Selling My Childhood Home

Lock and key

And for one last time I turned the key, locked the door, and walked away. Never to return. And despite going to Texas for this specific reason, knowing I am nearing the end of the book, not just the chapter, I began to sob. I sat in the car for at least 20 minutes with memories flooding my mind, unable to actually focus and see the house.

My grandparents built this house in 1968, fully intending to spend their golden years there. They were almost 50 and their children were grown. Within two years I would be living there, with my grandparents and mother as she navigated being a single parent. It would be a place my mother and I would stop when out on errands. It’s where I would ask to go to just talk to my grandpa when my grandma was playing bingo. It’s where I would always call home until I got married.


I would live in the house for a few years when my mom worked nights. I would walk in to the house after school when I was in second grade, after it had been robbed. I would be in this house to welcome my grandparents home from their many trips to far-off lands.

There were birthday parties, break fast dinners, Thanksgiving feasts, Hanukkah celebrations, and Passover seders. Lots of them. With lots of people. It would also be full of people for wedding celebrations as well as funerals. I can hear the buzz of the dryer. And the quiet as I did my homework at the kitchen table alone before my grandparents came home.


I remember the kitchen table with the divot in it from when my grandfather’s handgun discharged as he prepared to clean it. The corner cabinet in the dining room, made by my grandfather. The antique curved-glass dessert cart that sat in front of the picture window. And the 1950s Grundig stereo that my grandfather would listen to, which now sits in my house.

For the past year I’ve been ready to sell the house. I’ve gone back and packed up, cleaned, and prepared for this moment. I was focused and methodical. This wasn’t emotional. There were no tears. The house had to be sold. I didn’t want to keep going back and forth to take care of it and my grandmother was no longer able to do it herself. It was a stark reality and I approached it very business-like.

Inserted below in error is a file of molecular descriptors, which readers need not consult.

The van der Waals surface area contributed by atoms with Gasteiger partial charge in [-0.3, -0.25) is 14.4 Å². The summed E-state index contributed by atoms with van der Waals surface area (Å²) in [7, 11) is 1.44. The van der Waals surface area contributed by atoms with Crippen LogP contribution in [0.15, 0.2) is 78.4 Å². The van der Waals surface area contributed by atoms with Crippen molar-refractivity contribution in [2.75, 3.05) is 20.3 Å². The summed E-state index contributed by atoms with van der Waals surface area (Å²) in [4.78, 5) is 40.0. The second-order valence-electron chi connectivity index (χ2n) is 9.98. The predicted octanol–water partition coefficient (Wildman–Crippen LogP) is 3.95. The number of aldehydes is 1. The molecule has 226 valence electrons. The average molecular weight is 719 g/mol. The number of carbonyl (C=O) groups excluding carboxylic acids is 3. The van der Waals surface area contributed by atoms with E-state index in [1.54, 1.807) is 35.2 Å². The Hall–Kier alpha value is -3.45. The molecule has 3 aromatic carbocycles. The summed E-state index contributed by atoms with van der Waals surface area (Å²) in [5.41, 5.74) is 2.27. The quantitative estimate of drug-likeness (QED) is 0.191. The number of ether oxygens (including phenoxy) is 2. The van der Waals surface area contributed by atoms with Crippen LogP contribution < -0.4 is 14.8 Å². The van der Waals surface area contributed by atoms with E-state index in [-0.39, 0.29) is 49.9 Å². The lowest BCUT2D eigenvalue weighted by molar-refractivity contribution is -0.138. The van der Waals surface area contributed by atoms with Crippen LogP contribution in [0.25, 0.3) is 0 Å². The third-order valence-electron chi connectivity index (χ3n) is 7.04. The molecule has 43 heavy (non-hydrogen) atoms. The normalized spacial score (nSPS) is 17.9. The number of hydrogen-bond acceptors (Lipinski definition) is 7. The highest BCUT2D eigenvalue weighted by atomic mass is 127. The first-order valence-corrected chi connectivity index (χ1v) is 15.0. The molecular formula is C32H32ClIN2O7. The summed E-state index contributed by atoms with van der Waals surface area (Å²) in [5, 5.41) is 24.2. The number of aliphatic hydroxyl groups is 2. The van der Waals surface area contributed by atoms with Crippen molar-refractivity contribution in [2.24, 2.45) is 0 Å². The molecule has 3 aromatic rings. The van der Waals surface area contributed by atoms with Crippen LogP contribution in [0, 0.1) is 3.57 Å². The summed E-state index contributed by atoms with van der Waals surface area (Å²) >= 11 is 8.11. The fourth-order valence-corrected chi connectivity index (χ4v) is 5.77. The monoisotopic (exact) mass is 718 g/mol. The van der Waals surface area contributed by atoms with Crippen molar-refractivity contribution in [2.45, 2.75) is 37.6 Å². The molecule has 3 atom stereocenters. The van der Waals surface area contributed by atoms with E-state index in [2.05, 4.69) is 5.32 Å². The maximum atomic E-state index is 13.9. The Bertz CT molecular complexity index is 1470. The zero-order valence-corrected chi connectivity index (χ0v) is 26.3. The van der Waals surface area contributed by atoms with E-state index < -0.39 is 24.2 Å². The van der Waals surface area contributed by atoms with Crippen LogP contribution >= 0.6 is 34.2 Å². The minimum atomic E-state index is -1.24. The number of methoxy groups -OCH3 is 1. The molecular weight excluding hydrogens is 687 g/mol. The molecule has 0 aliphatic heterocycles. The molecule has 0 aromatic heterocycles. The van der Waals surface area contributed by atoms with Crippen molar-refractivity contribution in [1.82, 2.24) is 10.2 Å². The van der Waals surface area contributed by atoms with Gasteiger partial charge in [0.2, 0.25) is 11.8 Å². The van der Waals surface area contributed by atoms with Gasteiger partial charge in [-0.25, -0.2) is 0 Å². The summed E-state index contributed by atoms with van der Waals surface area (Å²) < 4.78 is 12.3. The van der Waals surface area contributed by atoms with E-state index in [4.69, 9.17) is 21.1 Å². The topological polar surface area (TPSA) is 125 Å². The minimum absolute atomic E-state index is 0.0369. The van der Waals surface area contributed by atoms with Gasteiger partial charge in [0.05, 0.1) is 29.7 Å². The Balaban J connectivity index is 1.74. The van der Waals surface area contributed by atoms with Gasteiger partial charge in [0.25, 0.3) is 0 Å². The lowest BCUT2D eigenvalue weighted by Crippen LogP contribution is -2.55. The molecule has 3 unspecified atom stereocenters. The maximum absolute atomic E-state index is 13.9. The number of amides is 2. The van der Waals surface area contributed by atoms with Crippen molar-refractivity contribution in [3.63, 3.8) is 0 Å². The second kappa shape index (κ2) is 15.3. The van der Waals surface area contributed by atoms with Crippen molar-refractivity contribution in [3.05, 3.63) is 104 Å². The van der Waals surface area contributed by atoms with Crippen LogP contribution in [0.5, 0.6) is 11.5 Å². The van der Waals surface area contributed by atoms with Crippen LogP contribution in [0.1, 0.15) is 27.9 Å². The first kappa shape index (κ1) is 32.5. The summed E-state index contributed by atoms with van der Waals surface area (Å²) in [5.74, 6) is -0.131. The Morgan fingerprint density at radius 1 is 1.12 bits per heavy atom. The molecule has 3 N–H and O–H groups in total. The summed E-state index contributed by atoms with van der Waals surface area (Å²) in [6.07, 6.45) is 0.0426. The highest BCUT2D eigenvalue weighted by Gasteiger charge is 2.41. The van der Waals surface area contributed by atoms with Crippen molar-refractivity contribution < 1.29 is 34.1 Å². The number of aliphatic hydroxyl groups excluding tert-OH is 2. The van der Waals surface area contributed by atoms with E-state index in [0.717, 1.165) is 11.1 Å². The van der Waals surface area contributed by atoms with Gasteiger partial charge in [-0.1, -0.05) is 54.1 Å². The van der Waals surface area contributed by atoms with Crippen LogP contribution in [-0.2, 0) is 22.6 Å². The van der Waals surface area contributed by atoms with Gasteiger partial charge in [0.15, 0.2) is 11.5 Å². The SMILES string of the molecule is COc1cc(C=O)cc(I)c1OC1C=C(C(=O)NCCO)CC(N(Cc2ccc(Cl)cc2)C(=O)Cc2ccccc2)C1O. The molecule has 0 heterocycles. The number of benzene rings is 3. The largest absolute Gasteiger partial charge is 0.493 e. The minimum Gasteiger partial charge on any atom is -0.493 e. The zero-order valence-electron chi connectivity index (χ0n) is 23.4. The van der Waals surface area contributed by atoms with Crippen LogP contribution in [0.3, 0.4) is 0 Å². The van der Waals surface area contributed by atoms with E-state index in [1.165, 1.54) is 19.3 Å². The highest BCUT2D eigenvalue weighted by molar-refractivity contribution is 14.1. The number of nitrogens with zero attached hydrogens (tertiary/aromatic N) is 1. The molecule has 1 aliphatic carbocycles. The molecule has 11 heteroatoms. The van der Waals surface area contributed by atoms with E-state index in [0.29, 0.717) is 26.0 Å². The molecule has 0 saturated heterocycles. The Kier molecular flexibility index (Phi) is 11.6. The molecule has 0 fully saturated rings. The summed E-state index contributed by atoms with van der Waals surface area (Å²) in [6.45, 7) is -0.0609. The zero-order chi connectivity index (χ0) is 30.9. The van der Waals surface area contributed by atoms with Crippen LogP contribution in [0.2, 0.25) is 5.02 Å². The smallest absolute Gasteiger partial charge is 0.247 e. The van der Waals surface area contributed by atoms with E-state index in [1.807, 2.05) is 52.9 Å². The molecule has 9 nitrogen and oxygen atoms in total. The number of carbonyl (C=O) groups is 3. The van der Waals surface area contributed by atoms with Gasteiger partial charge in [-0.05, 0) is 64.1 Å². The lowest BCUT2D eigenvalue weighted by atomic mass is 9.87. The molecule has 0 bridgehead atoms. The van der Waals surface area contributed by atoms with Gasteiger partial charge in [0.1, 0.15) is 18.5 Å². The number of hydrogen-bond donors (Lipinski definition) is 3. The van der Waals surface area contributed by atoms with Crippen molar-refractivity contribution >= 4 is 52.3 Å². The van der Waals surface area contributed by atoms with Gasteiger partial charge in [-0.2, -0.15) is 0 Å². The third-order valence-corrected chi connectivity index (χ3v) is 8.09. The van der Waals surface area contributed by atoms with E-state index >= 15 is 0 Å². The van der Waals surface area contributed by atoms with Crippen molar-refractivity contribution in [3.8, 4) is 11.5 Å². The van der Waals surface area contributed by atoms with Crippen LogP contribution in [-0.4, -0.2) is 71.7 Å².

That was until I turned the key that one last time. I can never go back. I’ll never walk through the door again and hear the laughter, the tears, or the silence. It’s all gone. It’s not my grandparent’s house any more. The house may be gone, but the memories. I will always have those.


Having It All Doesn’t Matter At The End

Sunset Image

Like you, I’ve experienced both friends and family passing away. Some very young, others at very ripe old age. Either way it’s never emotionally easy. It doesn’t matter if they were old and had very rich lives or were young and taken too soon. We always look back at their life and try to comfort ourselves with their accomplishments, achievements, and experiences. We look at what they had, both the tangible things as well as the experiences they had that we both witnessed and those which became tales told over and over again. Losing someone you care about is never easy.

My mother passed away when she was 47. Her only brother, my uncle Harvey, was 44. My grandpa was 75. There have been aunties and uncles who were well in to their 70s and 80s. My friend Sally was in her 50s, with a 9 year old son.

As I help my grandma move into the next phase of her life, leaving her home, I’m struck by so many things. It didn’t help that while up late packing up her house I stopped to read an article shared by my friend Lisa entitled Why Women Still Can’t Have It All by Anne-Marie Slaughter, the former director of policy planning at the US State Department. Pretty high powered job. Which she left because, well, she had to get back to her job at Princeton University or risk her tenue status. In my opinion that’s not really “giving up a career for my kids” kind of move. But that’s a bit how she characterized it.

As I sat for hours with my grandmother at her nursing center, I kept wondering if any of the women propped up in their wheelchair were sitting there thinking about work-life balance or how they made sacrifices for their family 40 or 50 years ago and that it was worth it. I wanted to ask these women if they worked while raising their kids. I wanted to know if they sit there for hours on end doing nothing, all alone, paying for someone else to care for them because their daughters and granddaughters are “having it all” just like she told them they could when they were all younger.

Instead, I say hello and ask how they’re doing. In less than 10 minutes I know a lot about them and their family. In what is an informal survey, it turns out that about 90% of the children visiting and caring for their aging parent are daughters. The son? Well, they have “a good job” or “travel a lot”. So much for that idea that little girls were taught they could have it all. Sure, we can have it all. That is only until our kids or our elders need us. Then, all that ALL gets pushed aside because no matter how much of the ALL we’ve got it is trumped by one thing – the traditional role of caregiver.

One of the women I spoke to never married. She was an air traffic controller for the US Military in World War II. Her niece moved her from her home state to be nearby her so she can help manage her aunt’s care. She has a nephew, but, as she said, “he’s got a good job and I didn’t want to bother him.” Hmm, bother him. This is a woman who bucked tradition 50 years ago. But still holds on to traditional ideas of gender roles.